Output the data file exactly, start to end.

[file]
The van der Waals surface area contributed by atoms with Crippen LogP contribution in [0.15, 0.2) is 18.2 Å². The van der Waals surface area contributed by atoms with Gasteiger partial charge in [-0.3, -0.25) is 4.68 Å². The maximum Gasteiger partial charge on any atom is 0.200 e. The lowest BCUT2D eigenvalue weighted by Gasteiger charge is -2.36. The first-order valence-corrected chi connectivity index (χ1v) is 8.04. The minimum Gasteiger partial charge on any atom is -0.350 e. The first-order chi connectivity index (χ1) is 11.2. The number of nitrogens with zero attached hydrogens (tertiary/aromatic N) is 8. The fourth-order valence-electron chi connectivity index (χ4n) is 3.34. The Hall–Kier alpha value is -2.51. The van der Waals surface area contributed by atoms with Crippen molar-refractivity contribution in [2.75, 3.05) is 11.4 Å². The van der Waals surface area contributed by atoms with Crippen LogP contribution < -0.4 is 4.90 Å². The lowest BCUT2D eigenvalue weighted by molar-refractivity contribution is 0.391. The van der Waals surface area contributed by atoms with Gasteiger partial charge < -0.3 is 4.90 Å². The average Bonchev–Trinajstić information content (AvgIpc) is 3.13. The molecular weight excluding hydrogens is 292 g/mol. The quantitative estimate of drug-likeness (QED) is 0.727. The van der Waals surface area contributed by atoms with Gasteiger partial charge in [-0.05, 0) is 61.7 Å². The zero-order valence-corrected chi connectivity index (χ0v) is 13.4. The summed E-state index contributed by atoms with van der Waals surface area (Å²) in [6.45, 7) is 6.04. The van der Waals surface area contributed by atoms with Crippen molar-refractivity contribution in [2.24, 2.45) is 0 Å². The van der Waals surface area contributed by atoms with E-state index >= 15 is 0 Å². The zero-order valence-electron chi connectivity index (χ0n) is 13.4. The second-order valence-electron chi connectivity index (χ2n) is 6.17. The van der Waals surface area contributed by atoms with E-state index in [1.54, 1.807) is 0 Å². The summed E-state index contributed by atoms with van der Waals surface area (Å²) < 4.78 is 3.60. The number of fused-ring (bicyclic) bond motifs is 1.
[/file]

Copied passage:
The van der Waals surface area contributed by atoms with Crippen LogP contribution in [0.15, 0.2) is 18.2 Å². The van der Waals surface area contributed by atoms with Gasteiger partial charge in [-0.3, -0.25) is 4.68 Å². The maximum Gasteiger partial charge on any atom is 0.200 e. The lowest BCUT2D eigenvalue weighted by Gasteiger charge is -2.36. The first-order valence-corrected chi connectivity index (χ1v) is 8.04. The minimum Gasteiger partial charge on any atom is -0.350 e. The first-order chi connectivity index (χ1) is 11.2. The number of nitrogens with zero attached hydrogens (tertiary/aromatic N) is 8. The fourth-order valence-electron chi connectivity index (χ4n) is 3.34. The Hall–Kier alpha value is -2.51. The van der Waals surface area contributed by atoms with Crippen molar-refractivity contribution in [2.75, 3.05) is 11.4 Å². The van der Waals surface area contributed by atoms with Crippen LogP contribution < -0.4 is 4.90 Å². The lowest BCUT2D eigenvalue weighted by molar-refractivity contribution is 0.391. The van der Waals surface area contributed by atoms with Gasteiger partial charge < -0.3 is 4.90 Å². The average Bonchev–Trinajstić information content (AvgIpc) is 3.13. The molecular weight excluding hydrogens is 292 g/mol. The quantitative estimate of drug-likeness (QED) is 0.727. The van der Waals surface area contributed by atoms with Gasteiger partial charge in [-0.05, 0) is 61.7 Å². The zero-order valence-corrected chi connectivity index (χ0v) is 13.4. The summed E-state index contributed by atoms with van der Waals surface area (Å²) in [6.45, 7) is 6.04. The van der Waals surface area contributed by atoms with Crippen molar-refractivity contribution in [2.24, 2.45) is 0 Å². The van der Waals surface area contributed by atoms with E-state index >= 15 is 0 Å². The zero-order valence-electron chi connectivity index (χ0n) is 13.4. The second-order valence-electron chi connectivity index (χ2n) is 6.17. The van der Waals surface area contributed by atoms with E-state index in [1.54, 1.807) is 0 Å². The summed E-state index contributed by atoms with van der Waals surface area (Å²) < 4.78 is 3.60. The number of fused-ring (bicyclic) bond motifs is 1.